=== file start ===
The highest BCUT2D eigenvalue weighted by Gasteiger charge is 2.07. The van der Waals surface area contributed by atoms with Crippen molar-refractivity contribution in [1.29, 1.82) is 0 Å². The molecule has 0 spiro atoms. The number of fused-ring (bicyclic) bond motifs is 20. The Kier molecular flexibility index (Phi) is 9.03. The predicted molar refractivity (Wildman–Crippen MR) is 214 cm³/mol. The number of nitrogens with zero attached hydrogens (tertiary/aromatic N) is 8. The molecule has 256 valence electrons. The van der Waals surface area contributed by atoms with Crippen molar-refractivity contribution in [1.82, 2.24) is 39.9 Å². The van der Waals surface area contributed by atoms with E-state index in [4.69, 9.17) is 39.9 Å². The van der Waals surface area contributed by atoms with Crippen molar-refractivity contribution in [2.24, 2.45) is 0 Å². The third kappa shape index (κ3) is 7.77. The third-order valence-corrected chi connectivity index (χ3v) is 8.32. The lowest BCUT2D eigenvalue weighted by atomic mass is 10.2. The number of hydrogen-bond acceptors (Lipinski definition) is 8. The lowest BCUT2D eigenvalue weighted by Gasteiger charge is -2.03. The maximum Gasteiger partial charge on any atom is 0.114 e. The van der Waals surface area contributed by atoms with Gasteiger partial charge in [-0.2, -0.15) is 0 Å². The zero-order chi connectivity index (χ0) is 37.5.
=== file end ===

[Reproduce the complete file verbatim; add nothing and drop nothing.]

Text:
The highest BCUT2D eigenvalue weighted by Gasteiger charge is 2.07. The van der Waals surface area contributed by atoms with Crippen molar-refractivity contribution in [1.29, 1.82) is 0 Å². The molecule has 0 spiro atoms. The number of fused-ring (bicyclic) bond motifs is 20. The Kier molecular flexibility index (Phi) is 9.03. The predicted molar refractivity (Wildman–Crippen MR) is 214 cm³/mol. The number of nitrogens with zero attached hydrogens (tertiary/aromatic N) is 8. The molecule has 256 valence electrons. The van der Waals surface area contributed by atoms with Crippen molar-refractivity contribution in [1.82, 2.24) is 39.9 Å². The van der Waals surface area contributed by atoms with E-state index in [4.69, 9.17) is 39.9 Å². The van der Waals surface area contributed by atoms with Crippen molar-refractivity contribution in [2.24, 2.45) is 0 Å². The third kappa shape index (κ3) is 7.77. The third-order valence-corrected chi connectivity index (χ3v) is 8.32. The lowest BCUT2D eigenvalue weighted by atomic mass is 10.2. The number of hydrogen-bond acceptors (Lipinski definition) is 8. The lowest BCUT2D eigenvalue weighted by Gasteiger charge is -2.03. The maximum Gasteiger partial charge on any atom is 0.114 e. The van der Waals surface area contributed by atoms with Gasteiger partial charge in [-0.2, -0.15) is 0 Å². The zero-order chi connectivity index (χ0) is 37.5.